Site Specific Dance is dance that’s taken into inspiring places that promote thought and experimentation. It doesn’t take place in the normal dance space such as a theatre. Each performance is usually specific to a location, it won’t move to another place without reworking.

The spirit of the place is key.

For Changes In The Current, our first Fuse Festival commission, Sophie, Alix and I chose The Esplanade in Rochester to inspire our project. The river was central to the thought behind it, the choreography, props and the placement of the dancers were all influenced by the river. The dance became a promenade (flowing like the river) and part of the performance took place on the river. 

Site Specific Dance isn’t a new concept, Isadora Duncan, for example, danced outdoors and in unusual places in the early 1900s. The way Site Specific Dance currently looks is probably due to choreographers such as Pina Bausch and Merce Cunningham in the 1960s and 70s.

My passion for Site Specific Dance began at University, as it did for many of the TRS Teachers. Many courses have a module that culminates in a tour of the university and the performances around it.

“At University there were some great site specific performances. Among others, I remember a site specific car dance (all done in and around my car), we also used the bike stand point, the movements were like bicycles, the hairdressers where we could use the salon and chairs to create our movements and the woods, climbing in the trees and also using the angles of where the audience stood to create a different view for them.” Georgie, TRS Teacher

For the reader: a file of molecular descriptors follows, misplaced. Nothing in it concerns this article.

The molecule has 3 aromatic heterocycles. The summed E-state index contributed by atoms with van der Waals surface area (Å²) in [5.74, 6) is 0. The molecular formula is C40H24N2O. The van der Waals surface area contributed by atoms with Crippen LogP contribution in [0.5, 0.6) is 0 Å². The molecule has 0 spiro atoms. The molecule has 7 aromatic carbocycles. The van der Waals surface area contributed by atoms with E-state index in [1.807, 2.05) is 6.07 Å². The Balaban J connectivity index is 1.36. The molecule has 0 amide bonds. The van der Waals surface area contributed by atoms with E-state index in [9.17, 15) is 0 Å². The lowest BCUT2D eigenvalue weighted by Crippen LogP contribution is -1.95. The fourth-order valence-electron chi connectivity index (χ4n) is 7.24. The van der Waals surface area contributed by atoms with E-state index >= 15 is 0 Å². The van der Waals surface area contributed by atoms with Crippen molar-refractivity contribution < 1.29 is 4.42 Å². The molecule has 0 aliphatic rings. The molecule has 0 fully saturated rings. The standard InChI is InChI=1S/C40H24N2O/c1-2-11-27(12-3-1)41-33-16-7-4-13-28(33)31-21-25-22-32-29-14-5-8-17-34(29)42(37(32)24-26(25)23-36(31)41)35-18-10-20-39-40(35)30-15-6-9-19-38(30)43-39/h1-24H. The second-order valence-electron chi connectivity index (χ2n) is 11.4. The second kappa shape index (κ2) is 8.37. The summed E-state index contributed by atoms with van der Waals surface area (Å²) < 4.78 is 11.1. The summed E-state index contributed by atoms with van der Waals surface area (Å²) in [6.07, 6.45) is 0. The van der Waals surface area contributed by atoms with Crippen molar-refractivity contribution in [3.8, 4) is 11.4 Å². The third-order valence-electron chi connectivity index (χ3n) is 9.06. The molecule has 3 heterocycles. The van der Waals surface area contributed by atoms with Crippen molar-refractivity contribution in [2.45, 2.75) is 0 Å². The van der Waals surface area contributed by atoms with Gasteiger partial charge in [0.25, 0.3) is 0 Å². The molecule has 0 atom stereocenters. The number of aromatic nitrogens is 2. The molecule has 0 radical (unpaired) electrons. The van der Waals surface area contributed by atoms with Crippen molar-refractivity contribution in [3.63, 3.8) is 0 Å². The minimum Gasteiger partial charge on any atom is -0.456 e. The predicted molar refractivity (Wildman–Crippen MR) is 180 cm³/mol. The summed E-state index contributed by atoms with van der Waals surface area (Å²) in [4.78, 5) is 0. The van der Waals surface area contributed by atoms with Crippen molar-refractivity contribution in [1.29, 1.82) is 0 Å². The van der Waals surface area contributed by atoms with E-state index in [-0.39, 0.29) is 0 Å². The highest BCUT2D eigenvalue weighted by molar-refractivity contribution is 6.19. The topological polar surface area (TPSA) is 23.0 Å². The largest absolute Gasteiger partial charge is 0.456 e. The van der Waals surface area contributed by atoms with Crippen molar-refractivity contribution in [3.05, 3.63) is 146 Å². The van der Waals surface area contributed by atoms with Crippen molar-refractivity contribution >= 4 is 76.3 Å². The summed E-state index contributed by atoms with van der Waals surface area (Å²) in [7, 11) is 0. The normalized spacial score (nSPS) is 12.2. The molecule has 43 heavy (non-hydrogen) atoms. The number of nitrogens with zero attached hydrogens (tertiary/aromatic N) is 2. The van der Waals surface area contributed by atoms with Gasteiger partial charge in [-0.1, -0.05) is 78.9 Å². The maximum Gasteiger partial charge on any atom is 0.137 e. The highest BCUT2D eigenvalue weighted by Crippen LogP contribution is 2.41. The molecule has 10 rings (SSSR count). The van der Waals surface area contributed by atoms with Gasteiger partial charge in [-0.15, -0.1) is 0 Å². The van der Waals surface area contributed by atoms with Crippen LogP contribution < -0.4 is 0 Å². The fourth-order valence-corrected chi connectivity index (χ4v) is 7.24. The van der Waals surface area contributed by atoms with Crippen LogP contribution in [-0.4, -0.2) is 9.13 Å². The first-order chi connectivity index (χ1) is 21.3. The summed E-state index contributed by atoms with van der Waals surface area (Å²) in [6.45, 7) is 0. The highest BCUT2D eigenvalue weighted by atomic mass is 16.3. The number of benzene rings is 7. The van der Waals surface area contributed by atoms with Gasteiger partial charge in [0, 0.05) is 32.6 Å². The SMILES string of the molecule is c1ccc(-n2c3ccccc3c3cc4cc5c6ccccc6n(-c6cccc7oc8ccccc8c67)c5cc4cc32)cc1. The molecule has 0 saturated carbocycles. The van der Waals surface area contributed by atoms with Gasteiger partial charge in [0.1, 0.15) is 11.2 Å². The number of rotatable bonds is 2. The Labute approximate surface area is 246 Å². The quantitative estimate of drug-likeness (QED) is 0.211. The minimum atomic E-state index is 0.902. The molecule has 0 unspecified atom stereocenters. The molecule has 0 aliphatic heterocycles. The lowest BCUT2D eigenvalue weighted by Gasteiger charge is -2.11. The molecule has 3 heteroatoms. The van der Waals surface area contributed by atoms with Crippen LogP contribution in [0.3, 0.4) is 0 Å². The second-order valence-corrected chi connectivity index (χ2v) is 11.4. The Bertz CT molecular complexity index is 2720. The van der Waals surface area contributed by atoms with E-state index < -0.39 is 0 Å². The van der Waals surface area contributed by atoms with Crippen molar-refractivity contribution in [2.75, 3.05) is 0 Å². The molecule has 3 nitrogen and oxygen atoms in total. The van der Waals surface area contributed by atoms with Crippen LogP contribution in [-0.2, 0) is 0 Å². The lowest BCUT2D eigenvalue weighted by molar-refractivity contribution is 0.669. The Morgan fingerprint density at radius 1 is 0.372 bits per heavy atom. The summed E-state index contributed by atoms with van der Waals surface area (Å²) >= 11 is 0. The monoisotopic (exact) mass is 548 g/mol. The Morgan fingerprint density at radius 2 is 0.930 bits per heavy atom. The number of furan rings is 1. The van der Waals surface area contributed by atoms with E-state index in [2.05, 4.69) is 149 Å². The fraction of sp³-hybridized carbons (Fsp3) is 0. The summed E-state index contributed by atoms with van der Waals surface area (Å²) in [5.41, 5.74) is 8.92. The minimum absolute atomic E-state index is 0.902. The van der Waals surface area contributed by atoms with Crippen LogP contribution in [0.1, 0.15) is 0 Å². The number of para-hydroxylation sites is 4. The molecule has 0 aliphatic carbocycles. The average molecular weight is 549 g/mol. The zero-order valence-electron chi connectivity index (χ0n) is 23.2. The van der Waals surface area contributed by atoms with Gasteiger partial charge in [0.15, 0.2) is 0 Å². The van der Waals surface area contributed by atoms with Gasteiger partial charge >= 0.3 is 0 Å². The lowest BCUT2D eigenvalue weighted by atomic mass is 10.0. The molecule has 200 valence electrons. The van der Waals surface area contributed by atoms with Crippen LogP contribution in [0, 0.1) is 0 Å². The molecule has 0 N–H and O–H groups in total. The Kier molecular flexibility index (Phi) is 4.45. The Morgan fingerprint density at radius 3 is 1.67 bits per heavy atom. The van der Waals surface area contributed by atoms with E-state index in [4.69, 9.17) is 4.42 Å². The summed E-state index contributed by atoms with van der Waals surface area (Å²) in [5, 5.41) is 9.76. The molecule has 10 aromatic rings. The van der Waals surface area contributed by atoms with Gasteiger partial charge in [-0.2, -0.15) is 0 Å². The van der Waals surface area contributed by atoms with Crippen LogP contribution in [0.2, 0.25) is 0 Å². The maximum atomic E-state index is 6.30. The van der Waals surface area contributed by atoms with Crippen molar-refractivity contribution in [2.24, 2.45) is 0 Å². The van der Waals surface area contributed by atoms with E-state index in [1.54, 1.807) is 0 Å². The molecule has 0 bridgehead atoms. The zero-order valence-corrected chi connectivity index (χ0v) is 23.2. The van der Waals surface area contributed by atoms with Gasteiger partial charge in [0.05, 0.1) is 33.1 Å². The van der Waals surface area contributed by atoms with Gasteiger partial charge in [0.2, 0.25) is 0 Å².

Site Specific Dance is engaging for performers and audiences who don’t often access dance. It breaks down many of the barriers associated with dance performance and, perhaps most importantly in this respect, it brings dance to the people. Often audiences are participants rather than spectators.

The Sirens of Cetham was originally a Fuse Festival commission that included a walk to the performance space serenaded by Tendayi’s magical voice and Djembe drumming that drew the audience along to the anchor in Chatham. The performance was then adapted for other spaces including outside the Medway Council offices by The River Medway. There was always a promenade element to draw in the audience as a siren would a ship. Thank you Nikki Price Photography for the image below of one of the sirens on the anchor in Chatham. To read more about the project click HERE.

Unusually for dance, site specific performances are often, put not always, outside. The landscape is key to the piece.

Journey to The Island was one of the Educating Dance themes at Miers Court Primary School. A hill on the field made the perfect island and the Reception classes loved dancing outdoors. They were very imaginative, we had all sorts of creatures on the island and in the water. Then it turned out we were actually in a fish tank!

Participants in schools and care homes love Site Specific Dance because it feels extra special and exciting. It draws attention to their landscape in new ways.

Site Specific Dance has become even more appropriate at the moment, during the Corona virus pandemic, because the rehearsals and performances can be outdoors. This is safer as we exit lockdown and try to find safe ways to enjoy life. We’re looking forward to finding unusual dance spaces and choreographing with the participants, be that in a school or a care home. We’re sure they will have a lot to express at this difficult time and it will be interesting to see what the various collaborations bring.

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